After years of complaints from environmental advocates, China seems to be headed for an interagency showdown over the construction of new coal-fired power plants.
In a blistering report released on Jan. 29, the government’s Central Environmental Inspection Team (CEIT) blasted the National Energy Administration (NEA) for allowing new coal power projects at a time when President Xi Jinping has pledged greater efforts to combat climate change.
Findings from the supervisory team’s investigation were reported by the Ministry of Ecology and Environment (MEE) and posted on both the MEE and NEA websites in what appeared to be a highly unusual “naming and shaming” attack on a government agency.
“Never before has a high-level central government agency been inspected and openly criticized for multiple ‘failures’ related to energy development,” the environmental website carbonbrief.org said.
The CEIT investigators charged that the NEA had not put environmental protection “at a high level,” leading to uncoordinated decisions on project approvals.
“New coal power capacity at key areas for air pollution was not strictly controlled, leading to what should be built was not built and what shouldn’t was built,” Reuters quoted the report as saying.
The inspectors cited divisions within the NEA and failure to implement “Xi Jinping’s thoughts on ecological civilization.”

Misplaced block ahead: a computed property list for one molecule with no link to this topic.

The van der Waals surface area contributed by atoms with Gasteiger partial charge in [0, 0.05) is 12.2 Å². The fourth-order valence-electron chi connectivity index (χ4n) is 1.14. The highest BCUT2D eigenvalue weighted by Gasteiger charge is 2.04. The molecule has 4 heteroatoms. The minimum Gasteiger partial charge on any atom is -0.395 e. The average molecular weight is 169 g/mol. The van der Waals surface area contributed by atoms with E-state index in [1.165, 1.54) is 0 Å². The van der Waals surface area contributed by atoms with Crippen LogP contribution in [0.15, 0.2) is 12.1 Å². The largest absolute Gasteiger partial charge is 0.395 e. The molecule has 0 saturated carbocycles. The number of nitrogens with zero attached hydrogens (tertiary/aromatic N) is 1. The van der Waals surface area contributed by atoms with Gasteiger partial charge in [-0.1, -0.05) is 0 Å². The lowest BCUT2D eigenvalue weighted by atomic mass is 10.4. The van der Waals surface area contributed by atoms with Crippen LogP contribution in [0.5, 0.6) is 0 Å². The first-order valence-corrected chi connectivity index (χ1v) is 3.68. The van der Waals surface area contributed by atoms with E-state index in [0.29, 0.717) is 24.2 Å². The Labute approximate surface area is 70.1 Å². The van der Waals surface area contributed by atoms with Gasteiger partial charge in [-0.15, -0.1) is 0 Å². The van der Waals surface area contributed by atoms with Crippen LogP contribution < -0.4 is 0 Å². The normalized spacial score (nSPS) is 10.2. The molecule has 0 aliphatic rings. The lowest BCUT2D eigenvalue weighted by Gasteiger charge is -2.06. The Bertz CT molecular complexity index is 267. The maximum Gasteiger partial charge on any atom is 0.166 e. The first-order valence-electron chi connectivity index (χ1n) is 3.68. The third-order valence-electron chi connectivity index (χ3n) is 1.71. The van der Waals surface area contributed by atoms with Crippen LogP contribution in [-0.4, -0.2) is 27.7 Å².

“Some comrades of the National Energy Administration believe that the most important thing in the energy sector is to ensure supply.” Those officials raised concerns that environmental requirements will increase industry costs, the inspectors said.
Other officials were said to believe that industry is “not yet qualified” to meet environmental requirements. Still others argued that the energy sector’s problems have been caused by other agencies or localities, the CEIT said.
The result is that “coal power installations are still increasing in 12 provinces (and provincial-level municipalities), and the energy industry is more intensively distributed in key areas for air pollution prevention and control,” the report said.
The CEIT ordered the NEA to formulate a “rectification plan” and submit it to the Communist Party of China (CPC) Central Committee and the cabinet-level State Council within 30 working days.
The deadline appears to coincide with the start of China’s annual legislative sessions in early March and the possible presentation of the government’s 14th Five-Year Plan for 2021-2025. The timing may signal that decisions regarding the NEA have already been made.